[27] [1981] A.C. 75, at p. 122.

[28] [1981] A.C. 75, at p. 100.

[29] Compare Innisfil (Township) v. Vespra (Township), [1981] 2 S.C.R. 145, where examination of a government policy was permitted, but strictly in the context of its application to local conditions.

[30] See generally Mark Elliott, “Has the Common Law Duty to Give Reasons Come of Age Yet?” [2011] Public Law 56.

[31] Baker v. Canada (Minister of Citizenship and Immigration), [1999] 2 S.C.R. 817, at para. 39.

[32] Taxquet v. Belgium (2012), 54 E.H.R.R. 26, at para. 91.

[33] Baker v. Canada (Minister of Citizenship and Immigration), [1999] 2 S.C.R. 817, at para. 43. See similarly R. v. Secretary of State for the Home Department, ex parte Doody, [1994] 1 A.C. 531, at p. 565.

[34] Public Service Board of New South Wales v. Osmond (1986), 63 A.L.R. 559, at p. 572, per Deane J. Emphasis added. See further T.R.S. Allan, “Procedural Fairness and the Duty of Respect” (1998), 18 Oxford Journal of Legal Studies 497.

[35] Public Service Board of New South Wales v. Osmond (1986), 63 A.L.R. 559, at p. 567, per Gibbs C.J.

[36] Baker v. Canada (Minister of Citizenship and Immigration), [1999] 2 S.C.R. 817, at para. 39. See also R. v. Secretary of State for the Home Department, ex parte Doody, [1994] 1 A.C. 531, at p. 563: “without [a right to reasons] there is a risk that some supposed fact which [the individual] could controvert, some opinion which he could challenge, some policy which he could argue against, might wrongly go unanswered”.

[37] Mallak v. Minister for Justice, [2012] IESC 59, at para. 65.

[38] [1994] 1 A.C. 531.

[39] See e.g. Norton Tool Co. v. Tewson, [1973] 1 W.L.R. 45; Public Service Board of New South Wales v. Osmond (1986), 63 A.L.R. 559, at p. 562.

[40] Arguments may also be based on necessary implication from express statutory language. Compare e.g. Roberts v. Parole Board, [2005] UKHL 45, [2005] 2 A.C. 738 with R. v. Secretary of State for the Home Department, ex parte Doody, [1994] 1 A.C. 531, at p. 562.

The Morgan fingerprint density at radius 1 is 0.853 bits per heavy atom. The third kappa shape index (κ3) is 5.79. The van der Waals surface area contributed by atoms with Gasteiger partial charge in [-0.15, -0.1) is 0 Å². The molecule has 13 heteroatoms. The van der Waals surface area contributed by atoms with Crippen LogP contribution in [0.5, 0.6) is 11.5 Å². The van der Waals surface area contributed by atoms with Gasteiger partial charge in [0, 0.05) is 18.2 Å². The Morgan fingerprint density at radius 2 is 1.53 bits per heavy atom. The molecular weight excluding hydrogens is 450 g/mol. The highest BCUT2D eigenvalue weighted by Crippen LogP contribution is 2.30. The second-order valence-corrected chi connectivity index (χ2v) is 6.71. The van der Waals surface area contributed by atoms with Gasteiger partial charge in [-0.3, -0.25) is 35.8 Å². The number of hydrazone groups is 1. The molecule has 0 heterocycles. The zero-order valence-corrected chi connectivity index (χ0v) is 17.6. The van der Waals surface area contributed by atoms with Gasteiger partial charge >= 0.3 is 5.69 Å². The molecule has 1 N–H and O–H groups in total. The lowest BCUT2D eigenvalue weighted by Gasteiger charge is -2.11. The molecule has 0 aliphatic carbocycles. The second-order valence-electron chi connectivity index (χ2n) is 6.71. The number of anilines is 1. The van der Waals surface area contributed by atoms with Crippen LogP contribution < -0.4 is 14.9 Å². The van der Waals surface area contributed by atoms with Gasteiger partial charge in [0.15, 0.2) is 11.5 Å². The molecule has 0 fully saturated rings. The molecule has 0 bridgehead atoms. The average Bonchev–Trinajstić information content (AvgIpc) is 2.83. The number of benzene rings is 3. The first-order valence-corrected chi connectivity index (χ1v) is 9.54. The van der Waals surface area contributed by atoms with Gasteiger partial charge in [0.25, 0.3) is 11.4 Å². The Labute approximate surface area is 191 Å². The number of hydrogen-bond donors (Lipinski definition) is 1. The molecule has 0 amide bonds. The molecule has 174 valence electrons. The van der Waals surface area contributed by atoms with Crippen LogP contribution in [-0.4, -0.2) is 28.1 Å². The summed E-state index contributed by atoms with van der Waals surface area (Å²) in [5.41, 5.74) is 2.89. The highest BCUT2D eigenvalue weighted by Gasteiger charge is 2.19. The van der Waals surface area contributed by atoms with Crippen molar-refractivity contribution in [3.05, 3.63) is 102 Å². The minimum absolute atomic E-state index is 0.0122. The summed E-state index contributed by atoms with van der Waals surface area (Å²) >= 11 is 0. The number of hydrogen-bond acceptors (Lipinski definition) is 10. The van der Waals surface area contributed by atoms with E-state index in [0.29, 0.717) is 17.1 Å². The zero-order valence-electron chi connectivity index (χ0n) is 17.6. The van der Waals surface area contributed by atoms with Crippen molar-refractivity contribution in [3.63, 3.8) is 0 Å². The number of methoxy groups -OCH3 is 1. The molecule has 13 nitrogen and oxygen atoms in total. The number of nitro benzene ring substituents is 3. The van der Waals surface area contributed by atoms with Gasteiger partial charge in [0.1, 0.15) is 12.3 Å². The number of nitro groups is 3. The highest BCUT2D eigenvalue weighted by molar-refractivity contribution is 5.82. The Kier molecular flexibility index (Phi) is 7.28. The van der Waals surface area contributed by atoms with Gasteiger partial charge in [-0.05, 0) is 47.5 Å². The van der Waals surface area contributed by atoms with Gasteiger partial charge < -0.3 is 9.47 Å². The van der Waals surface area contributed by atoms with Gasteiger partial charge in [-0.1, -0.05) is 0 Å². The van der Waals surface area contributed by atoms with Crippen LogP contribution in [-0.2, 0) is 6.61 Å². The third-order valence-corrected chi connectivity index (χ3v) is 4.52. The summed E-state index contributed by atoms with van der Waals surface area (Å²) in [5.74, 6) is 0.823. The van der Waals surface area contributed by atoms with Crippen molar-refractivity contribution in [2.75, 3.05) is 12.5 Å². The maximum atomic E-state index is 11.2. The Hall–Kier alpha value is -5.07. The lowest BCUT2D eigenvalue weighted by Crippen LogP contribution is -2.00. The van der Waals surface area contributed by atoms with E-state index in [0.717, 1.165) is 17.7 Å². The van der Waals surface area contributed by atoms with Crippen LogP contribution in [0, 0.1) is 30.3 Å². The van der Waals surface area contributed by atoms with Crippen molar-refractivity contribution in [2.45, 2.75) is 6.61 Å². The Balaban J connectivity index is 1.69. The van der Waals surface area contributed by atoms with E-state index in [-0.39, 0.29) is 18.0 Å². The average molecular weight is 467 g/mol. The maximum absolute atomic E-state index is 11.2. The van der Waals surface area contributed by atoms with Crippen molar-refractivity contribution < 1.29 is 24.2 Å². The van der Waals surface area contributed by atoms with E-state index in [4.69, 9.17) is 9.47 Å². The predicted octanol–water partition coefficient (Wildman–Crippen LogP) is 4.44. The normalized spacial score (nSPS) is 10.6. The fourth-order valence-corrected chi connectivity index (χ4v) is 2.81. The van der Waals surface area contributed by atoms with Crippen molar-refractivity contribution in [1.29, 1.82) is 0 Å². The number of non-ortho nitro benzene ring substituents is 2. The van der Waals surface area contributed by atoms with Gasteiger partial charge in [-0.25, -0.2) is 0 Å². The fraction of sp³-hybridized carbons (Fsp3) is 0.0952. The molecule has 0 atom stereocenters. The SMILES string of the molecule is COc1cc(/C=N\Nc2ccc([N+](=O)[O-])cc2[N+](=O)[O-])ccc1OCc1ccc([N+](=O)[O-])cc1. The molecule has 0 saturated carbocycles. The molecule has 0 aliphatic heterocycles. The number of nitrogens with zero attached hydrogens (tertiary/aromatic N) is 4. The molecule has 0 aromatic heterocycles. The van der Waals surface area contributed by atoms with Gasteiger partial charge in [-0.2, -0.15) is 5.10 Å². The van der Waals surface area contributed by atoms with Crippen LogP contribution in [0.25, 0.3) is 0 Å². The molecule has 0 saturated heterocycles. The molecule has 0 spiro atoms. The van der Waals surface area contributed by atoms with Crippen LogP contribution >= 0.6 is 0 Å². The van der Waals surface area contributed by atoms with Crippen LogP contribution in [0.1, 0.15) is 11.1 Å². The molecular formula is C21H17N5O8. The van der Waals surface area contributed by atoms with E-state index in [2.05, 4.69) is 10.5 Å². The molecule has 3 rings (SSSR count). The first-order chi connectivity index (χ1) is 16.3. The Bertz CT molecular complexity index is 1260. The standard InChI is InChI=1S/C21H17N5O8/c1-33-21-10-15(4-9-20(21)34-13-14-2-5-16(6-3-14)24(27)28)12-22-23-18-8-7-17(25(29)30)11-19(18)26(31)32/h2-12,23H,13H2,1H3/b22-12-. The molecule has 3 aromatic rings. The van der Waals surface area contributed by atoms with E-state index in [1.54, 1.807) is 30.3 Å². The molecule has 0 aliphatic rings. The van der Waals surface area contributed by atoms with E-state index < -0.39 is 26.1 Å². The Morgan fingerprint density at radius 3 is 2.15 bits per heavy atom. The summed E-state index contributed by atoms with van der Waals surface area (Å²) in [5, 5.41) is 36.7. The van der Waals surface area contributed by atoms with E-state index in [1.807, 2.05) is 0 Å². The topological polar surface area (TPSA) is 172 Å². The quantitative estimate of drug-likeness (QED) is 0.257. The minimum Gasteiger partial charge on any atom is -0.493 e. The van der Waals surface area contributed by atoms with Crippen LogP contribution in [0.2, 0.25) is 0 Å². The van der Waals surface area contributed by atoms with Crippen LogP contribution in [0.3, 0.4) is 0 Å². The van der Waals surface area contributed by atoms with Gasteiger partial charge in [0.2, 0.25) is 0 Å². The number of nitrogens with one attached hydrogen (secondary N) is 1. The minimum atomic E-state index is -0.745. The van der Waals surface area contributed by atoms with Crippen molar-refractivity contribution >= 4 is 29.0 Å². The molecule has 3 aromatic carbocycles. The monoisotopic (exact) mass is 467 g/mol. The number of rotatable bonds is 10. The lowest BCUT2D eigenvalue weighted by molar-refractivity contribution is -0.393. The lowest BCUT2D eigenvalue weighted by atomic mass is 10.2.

[41] See e.g. Federal Communications Commission v. Schreiber, 381 U.S. 279, at p. 290 (1965), noting “the congressional determination that administrative agencies and administrators will be familiar with the industries which they regulate and will be in a better position that federal courts or Congress itself to design procedural rules adapted to the peculiarities of the industry and the tasks of the agency involved”.

[42] Vermont Yankee Nuclear Power Corp. v. Natural Resource Defense Council, Inc., 435 U.S. 519, at p. 525 (1978).

[43] Agencies “should be free to fashion their own rules of procedure and to pursue methods of inquiry capable of permitting them to discharge their multitudinous duties”. Federal Communications Commission v. Pottsville Broadcasting Co., 309 U.S. 134, at p. 143 (1940). See e.g. Local Government Board v. Arlidge, [1915] A.C. 120, at p. 144, per Lord Parmoor; R. v. Secretary of State for the Home Department, ex parte Doody, [1994] 1 A.C. 531, at p. 561, per Lord Mustill.

This content has been updated on July 9, 2014 at 09:09.